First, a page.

‘Court of public opinion’
Rolesville Police Chief Bobby Langston has asked the State Bureau of Investigation to look into what happened at the high school. Police have provided few details about the incident other than to say De Los Santos was responding to a fight in the cafeteria.
In addition to the nine-second video, a second video has circulated on social media that shows a fight involving two other girls at the school shortly before the officer slammed the student to the ground.
De Los Santos was wearing a body camera, but police have cited the ongoing investigation as reason for not releasing any footage that may have been taken.
Rabner said De Los Santos walked Darwin back to class and that her mother, Desiree Harrison, was not notified. Harrison found out about the incident when she went to pick up her other daughter.
Rabner said the family wants to ensure that no other children are harmed. They also want to examine what the school should have done to prevent the incident.
“This (incident) should not have been possible,” Rabner said.
Trump, the school safety expert, said the wide circulation of the video means De Los Santos has already lost in the court of public opinion regardless of what the investigations find.
“While the individual incident may or may not be reasonable, that initial loss in the court of public opinion harms not only that officer but the profession of school-based policing in general,” Trump said.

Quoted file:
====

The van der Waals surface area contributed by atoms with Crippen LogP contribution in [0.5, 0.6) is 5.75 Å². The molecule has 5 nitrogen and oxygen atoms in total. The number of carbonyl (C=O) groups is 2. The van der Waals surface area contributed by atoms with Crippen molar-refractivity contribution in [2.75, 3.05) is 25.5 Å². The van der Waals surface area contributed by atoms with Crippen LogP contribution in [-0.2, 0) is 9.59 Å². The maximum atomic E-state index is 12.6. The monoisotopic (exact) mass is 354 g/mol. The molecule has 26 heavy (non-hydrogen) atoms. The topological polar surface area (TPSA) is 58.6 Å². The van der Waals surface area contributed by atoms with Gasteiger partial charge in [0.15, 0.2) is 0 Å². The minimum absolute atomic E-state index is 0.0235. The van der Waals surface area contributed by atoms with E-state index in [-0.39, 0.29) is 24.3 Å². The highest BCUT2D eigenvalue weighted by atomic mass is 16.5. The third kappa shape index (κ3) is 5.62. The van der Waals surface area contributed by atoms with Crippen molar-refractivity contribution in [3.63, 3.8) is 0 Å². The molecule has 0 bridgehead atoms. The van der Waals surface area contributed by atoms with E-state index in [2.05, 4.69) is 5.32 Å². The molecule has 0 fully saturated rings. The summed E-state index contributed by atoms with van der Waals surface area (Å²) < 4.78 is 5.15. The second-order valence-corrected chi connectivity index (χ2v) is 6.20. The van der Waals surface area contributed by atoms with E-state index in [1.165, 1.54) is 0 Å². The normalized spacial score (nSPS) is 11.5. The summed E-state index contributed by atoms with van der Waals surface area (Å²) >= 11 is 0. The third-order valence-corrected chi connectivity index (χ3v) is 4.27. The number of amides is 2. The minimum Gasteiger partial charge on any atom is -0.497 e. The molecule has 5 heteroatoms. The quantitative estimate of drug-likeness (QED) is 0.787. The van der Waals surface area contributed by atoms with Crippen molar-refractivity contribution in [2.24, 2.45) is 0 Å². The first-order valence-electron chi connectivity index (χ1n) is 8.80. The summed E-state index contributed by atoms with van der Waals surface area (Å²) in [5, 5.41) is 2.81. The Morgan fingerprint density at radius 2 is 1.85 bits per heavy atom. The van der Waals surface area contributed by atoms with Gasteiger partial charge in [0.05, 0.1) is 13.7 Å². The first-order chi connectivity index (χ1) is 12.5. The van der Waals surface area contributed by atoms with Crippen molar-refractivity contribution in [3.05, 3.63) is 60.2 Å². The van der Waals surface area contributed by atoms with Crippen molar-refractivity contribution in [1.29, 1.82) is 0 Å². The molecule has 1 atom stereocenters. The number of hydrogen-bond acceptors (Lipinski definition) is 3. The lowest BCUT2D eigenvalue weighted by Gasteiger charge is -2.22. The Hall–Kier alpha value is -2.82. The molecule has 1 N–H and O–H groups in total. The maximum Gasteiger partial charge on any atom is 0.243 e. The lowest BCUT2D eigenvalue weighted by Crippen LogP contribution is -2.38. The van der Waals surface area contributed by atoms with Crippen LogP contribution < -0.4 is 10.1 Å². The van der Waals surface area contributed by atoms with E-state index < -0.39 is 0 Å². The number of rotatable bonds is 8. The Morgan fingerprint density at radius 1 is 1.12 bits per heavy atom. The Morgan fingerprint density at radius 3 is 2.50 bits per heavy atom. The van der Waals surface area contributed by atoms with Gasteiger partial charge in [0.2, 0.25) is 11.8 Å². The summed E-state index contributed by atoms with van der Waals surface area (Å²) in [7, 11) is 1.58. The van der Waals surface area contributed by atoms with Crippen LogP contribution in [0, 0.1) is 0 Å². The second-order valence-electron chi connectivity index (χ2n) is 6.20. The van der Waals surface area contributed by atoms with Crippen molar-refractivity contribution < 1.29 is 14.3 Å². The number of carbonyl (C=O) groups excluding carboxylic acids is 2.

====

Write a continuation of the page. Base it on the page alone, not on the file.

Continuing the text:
Sheriff Harrison cautioned against making a snap judgment based on a short video clip. He said he won’t “be a Monday morning quarterback” to judge the officer’s actions as right or wrong.
“Please don’t make judgments until people see what really happened,” Harrison said. “They turned it over to the SBI to investigate. I’ve got all the confidence in the world that the SBI will make the right decision.”
But Jennifer Story, an attorney for Advocates for Children’s Services, said there is no way Tuesday’s incident can be justified. She said such incidents happen far more often in schools than people realize.
Story’s group was among several that filed a 2014 federal civil rights complaint accusing the Wake school system and local law enforcement agencies of unfair school policing practices. Wake County is the largest school system in North Carolina and the 15th largest in the nation.
“What’s unfortunate is the video yesterday was shocking to watch but isn’t surprising to see based on what we’ve heard happening in schools,” Story said.
Story said the current agreement needs to be changed to make it more clear when officers can get involved. She said that some school resource officers know not to get involved in minor school fights while others intervene and escalate the situation.
“It’s not every student targeted and treated in this manner,” Story said. “It’s overwhelmingly students of color where we see the situations being escalated and criminalized.”
Pam Akpuda, whose daughter shot the nine-second video, said she wants to talk to Rolesville High School principal Dhedra Lassiter about what happened. In a message sent Tuesday to parents, Lassiter said she was “deeply concerned about what I saw in the video.”
“At the end of the day, we send these kids to school to learn,” Akpuda said. “When stuff like this is going on, that detracts from the learning process.”
Staff writer Sarah Nagem contributed.